Shares of J.C. Penney (JCP) ended the week on a strong note. Shares of the troubled retailer gained over 12% the last week after reporting its quarterly results.
Second Quarter Results
J.C. Penney reported second quarter revenues of $3.02 billion, down 22.6% compared to 2011. The company reported a GAAP net loss of $147 million, or $0.67 per share for the quarter. Last year the company reported a small profit of $0.07 per share. Excluding certain items, the loss came in at $0.50 per share. Analysts expected the company to report a $0.25 per share loss.
The company reported a comparable sales decline of 21.7%, which came in far below analysts expectations of 17.4%. Gross margins fell from 38.3% to 33.2%, as a result of lower sales and a $102 million markdown related to inventory. The inventory mark down impacted margins by 340 basis points. Selling, general and administrative expenses fell by $193 million. The company remains on track to reduce costs by $900 million per annum. The company took $159 million in restructuring and management transition charges in the second quarter. Sales on JCPenney.com fell 32.6% to $220 million as the company cut back on marketing investments heading into the "back-to-school" season.
CEO Ron Johnson commented on the results, "We have now completed the first six months of our transformation and while business continues to be softer than anticipated, we are confident the transformation of jcpenney is on track. The transition from a highly promotional business model to one based on everyday value will take time and we will stay the course. Our rock solid balance sheet will support the execution of our transformation and position us for growth beginning in 2013."
The company no longer expects to achieve its previously issued non-GAAP earnings guidance for 2012. The company expects to end the fiscal year with $1 billion of cash. Cash balances remain tight as a result of $800 million in capital expenditures. The company is investing in its transformation efforts, which requires significant investments. Furthermore the company will pay off $230 million of notes due in August.
J.C. Penney ended its second quarter with $888 million in cash and equivalents. The company operates with $3.15 billion in short and long term debt for a net debt position of roughly $2.2 billion. For the first six months of 2012, the company reported revenues of $6.17 billion. The company reported a net loss of $310 million for that period, or $1.42 per share. At this rate, the company is on track to report annual revenues of around $13-$14 billion on which the company is expected to lose around $500 million.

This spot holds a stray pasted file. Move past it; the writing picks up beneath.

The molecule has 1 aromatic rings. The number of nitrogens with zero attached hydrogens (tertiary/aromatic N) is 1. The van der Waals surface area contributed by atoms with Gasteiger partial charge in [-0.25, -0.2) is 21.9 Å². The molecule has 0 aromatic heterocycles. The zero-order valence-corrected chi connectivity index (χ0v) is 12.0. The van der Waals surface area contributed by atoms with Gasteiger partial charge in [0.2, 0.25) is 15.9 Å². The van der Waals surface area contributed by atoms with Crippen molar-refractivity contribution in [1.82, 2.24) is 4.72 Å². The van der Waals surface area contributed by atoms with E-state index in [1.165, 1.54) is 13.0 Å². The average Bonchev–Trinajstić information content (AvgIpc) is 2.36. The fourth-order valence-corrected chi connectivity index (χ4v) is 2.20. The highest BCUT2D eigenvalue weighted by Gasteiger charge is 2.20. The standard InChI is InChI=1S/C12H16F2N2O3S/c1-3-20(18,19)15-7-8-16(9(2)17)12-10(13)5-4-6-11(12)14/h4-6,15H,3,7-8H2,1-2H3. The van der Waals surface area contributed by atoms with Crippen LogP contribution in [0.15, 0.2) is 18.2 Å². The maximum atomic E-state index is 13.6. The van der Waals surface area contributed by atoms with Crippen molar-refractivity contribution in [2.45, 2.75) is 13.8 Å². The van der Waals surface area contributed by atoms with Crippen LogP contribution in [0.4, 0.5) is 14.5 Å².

The market currently values J.C. Penney at $5.1 billion which values the firm at 0.4 times annual revenues. This valuation compares to a revenue multiple of 0.6 times for Macy's (M), 0.6 times for Kohls (KSS) and 0.1 times for Sears (SHLD).
Currently, the company has suspended paying dividends.
Shares of J.C. Penney have risen almost 20% from their lows of July. An improvement in the market sentiment and short-squeeze rallies pushed shares towards the $23-$24 level. Shares still trade with losses of 33% year to date.
Shares started 2012 on a strong note as investors applauded the move to name Ron Johnson as the new CEO of the company. Johnson, was the former boss of Apple's retail stores. His new pricing strategy for J.C. Penney, by removing coupons and price actions and introduce every-day-low-pricing, has proven disastrous, at least in the short term.
The poorly executed and communicated pricing and promotional plans, resulted in an unprecedented 18.9% same store sales decline in the first quarter. Customer defected en masse as the company got rid of their beloved coupons. J.C. Penney's marketing executive Michael Francis has already been ousted as a result. The decline in comparable sales accelerated to 21.7% in the second quarter.
In recent weeks the company made concessions to its pricing strategy and the traffic decline slowed down notably in recent weeks. Furthermore, Johnson boosted confidence by dismissing doubts that the company does not have sufficient financial resources to complete the turnaround. Investors also react favorably to his comments that the company is back on track to achieve positive and profitable revenue growth in 2013.
Investors outweigh the positive comments of Johnson regarding 2013 and improved traffic numbers in recent weeks, over the terrible operational performance during the second quarter. For now, investors give Johnson the benefit of the doubt in his attempt to revamp the century old retail chain.
If the company can make the turnaround and improve its operational performance, there is a lot of upside left in the shares. A key test in the short term will be the holiday season in a couple of months.